Saturday, September 08, 2007

Recovered Weekends


When I reflect back on my weekends as a teacher, I get a knot in my stomach. Toward the end of my teaching career, I was swamped with students. It was nothing like the beginning of my career when I had small classes and not a lot of take-home work to do.

But just two years ago, I was teaching six straight classes without a break, save for lunch. And I had so many students that extra desks had to be brought in to hold them. I believe I topped out at 193 students. Just between us folks, that's several carloads too many.

So by the first weekend of the school year, I was bringing home mountains of work to grade. When you have that many in a room, you just don't have time to even begin grading papers during the period. So my weekends consisted of sitting in the recliner with a seven-inch tall stack of papers, grading them one by one. Often, I didn't have enough time to finish, and I'd begin the week in arrears. Those ungraded papers would hang over me like Edgar Allen Poe's pendulum, slowing slicing away at my outlook on teaching.

It was one of the main reasons I retired a couple years ahead of when I wanted. Needless to say, I enjoy my Sats and Suns so much more these days. I have my life back.

5 comments:

Heather said...

I don't know about you but I'm the procrastination guru, when it comes to doing things I don't like.

Brooke said...

I just finished grading a stack of papers. I have fewer kiddos this year, so it felt like I did it at record speed. I had, oh...about 100 less than you when you had all of those Katrina kids. 100 papers is at least an hours more work. If it is a complicated paper, it could mean several more hours. How did you do it?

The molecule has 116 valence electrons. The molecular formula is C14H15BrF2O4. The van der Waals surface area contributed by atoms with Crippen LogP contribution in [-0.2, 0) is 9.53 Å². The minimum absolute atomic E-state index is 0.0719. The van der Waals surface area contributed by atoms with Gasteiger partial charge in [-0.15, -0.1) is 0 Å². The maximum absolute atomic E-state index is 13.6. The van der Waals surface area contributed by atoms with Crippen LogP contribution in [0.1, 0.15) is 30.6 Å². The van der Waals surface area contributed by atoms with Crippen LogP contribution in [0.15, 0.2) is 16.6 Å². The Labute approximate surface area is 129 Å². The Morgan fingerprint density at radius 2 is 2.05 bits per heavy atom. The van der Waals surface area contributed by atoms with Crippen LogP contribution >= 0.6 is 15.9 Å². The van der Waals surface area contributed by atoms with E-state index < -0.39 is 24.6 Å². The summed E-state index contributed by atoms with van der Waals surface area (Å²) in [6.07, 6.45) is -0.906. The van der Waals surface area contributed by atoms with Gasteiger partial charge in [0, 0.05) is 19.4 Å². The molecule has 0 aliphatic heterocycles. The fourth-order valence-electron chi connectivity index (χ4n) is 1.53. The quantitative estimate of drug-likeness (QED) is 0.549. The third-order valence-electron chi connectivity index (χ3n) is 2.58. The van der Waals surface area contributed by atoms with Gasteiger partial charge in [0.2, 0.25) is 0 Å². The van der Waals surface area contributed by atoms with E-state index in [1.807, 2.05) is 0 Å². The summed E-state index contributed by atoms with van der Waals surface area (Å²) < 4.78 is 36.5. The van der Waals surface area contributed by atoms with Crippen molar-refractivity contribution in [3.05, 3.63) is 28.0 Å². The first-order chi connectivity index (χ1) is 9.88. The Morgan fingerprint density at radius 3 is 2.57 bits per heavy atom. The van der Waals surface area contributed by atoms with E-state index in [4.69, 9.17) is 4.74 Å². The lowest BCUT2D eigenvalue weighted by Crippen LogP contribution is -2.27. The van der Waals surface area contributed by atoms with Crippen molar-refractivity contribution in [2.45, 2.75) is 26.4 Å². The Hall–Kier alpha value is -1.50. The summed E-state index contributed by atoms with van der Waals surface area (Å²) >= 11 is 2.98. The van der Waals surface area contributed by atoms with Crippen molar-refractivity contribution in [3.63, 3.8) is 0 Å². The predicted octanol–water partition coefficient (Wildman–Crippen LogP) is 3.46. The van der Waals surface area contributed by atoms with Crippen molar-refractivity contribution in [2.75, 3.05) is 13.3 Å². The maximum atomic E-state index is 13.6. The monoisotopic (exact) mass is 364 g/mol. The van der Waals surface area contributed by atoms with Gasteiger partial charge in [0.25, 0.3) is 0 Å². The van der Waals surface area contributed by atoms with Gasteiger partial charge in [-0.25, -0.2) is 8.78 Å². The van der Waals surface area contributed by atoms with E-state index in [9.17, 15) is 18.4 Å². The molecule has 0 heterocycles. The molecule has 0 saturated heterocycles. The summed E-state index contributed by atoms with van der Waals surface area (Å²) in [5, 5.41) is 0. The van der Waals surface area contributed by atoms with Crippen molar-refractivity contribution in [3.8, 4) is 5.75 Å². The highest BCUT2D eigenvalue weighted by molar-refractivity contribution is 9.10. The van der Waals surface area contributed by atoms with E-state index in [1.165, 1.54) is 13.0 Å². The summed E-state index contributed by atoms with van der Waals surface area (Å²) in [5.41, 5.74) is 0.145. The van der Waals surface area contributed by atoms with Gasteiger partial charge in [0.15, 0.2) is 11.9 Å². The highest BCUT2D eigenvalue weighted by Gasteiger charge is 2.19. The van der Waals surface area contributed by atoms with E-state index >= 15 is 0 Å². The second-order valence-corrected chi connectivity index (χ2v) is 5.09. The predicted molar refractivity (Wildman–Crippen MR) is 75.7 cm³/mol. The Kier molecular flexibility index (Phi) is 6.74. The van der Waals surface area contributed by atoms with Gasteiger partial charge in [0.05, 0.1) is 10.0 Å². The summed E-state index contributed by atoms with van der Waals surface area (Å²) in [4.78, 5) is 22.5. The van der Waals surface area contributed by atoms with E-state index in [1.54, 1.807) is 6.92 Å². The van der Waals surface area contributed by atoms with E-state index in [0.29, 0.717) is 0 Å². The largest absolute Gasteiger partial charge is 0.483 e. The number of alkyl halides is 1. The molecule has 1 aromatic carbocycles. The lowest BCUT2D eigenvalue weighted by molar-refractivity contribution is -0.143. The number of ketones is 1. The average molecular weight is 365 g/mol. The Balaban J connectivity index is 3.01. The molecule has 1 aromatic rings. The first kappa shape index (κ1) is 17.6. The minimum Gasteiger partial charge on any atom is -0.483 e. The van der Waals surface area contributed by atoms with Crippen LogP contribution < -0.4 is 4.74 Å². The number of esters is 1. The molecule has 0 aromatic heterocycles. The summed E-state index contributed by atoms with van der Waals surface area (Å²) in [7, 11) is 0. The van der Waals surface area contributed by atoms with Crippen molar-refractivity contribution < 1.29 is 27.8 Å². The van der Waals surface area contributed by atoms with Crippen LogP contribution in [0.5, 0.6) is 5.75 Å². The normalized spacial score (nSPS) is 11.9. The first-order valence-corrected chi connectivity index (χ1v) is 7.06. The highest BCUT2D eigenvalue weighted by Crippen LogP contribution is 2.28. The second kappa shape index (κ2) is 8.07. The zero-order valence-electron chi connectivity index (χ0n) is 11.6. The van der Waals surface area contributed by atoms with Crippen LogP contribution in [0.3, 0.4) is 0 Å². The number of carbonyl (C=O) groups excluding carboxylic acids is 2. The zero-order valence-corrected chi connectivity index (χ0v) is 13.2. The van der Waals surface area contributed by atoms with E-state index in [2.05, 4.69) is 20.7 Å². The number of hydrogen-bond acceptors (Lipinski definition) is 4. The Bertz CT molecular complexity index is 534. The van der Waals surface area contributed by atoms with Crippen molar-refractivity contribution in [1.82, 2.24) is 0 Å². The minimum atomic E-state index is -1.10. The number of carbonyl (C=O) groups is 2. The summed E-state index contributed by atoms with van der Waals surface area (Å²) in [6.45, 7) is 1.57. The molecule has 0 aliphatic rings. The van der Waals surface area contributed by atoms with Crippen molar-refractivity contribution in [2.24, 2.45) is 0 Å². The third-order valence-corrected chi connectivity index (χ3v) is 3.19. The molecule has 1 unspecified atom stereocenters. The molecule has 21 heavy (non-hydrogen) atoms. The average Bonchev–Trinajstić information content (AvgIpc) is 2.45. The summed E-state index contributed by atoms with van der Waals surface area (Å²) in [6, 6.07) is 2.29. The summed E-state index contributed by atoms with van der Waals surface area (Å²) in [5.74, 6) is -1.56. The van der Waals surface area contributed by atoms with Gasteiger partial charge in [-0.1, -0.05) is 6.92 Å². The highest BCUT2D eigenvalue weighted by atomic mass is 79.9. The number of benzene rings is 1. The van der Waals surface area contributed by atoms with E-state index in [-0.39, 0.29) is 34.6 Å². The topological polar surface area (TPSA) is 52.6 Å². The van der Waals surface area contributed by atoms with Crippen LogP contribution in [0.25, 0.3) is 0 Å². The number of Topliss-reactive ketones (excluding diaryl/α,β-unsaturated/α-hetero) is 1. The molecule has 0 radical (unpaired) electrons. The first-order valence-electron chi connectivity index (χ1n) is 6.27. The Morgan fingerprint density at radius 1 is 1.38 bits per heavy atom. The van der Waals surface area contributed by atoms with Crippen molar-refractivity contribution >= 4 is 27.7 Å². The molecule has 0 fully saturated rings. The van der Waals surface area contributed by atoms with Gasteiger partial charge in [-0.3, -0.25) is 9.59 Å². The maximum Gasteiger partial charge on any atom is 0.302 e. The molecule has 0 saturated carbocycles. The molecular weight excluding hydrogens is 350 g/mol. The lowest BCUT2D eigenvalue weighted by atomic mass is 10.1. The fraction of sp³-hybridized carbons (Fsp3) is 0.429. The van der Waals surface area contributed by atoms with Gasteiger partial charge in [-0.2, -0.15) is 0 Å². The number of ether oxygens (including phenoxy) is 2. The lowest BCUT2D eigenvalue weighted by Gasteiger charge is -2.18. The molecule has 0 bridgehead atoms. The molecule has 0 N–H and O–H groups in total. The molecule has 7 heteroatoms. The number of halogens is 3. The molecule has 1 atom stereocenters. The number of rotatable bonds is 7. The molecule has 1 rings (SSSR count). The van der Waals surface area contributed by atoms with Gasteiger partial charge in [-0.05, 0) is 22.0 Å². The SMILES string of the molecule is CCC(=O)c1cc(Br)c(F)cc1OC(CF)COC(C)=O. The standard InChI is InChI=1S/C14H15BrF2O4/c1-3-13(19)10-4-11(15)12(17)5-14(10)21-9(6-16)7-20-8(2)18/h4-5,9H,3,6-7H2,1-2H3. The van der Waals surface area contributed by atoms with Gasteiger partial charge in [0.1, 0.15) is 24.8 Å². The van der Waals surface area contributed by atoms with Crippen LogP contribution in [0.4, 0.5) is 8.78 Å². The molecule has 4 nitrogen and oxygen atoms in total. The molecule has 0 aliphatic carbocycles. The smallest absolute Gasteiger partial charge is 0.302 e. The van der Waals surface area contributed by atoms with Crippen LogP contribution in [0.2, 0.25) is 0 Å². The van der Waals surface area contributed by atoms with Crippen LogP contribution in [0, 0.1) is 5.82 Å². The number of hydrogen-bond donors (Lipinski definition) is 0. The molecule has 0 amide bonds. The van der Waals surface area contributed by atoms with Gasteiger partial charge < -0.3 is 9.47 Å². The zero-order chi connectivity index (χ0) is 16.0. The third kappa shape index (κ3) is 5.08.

Tim Perkins said...

My classes generally generated at least one set of homework per child per day, minus the usual ones who didn't do homework. So I had a fresh 175 or so papers to grade each day.

On the occasional rare evening when I had some time and still had some energy, I would try to cut into the stack and get some graded. But it evolved into a weekend phenomenon and many, many hours were required to dispatch hundreds and hundreds of papers. As I said, in the end I was unable to grade them all.

I've been asked why I didn't use a student grader. The nature of the work I assigned required my expertise, if you will, to grade it. I could have designed work, I suppose, where students merely did multiple choice stuff and thereby giving me an easier out. But I just couldn't do it. I wanted them to be thinking and to give answers that reflected a little thought and research.

It's a workable plan if one has 120 or less students.

Tim Perkins said...

Also, I had only two Katrina kids. The ridiculous numbers represented a deliberate decision by DISD to avoid bringing another teacher to Hood to relieve the overcrowded classes.

Bill Sturm said...

Youch! You make being a teacher sound so wonderful! (Cough)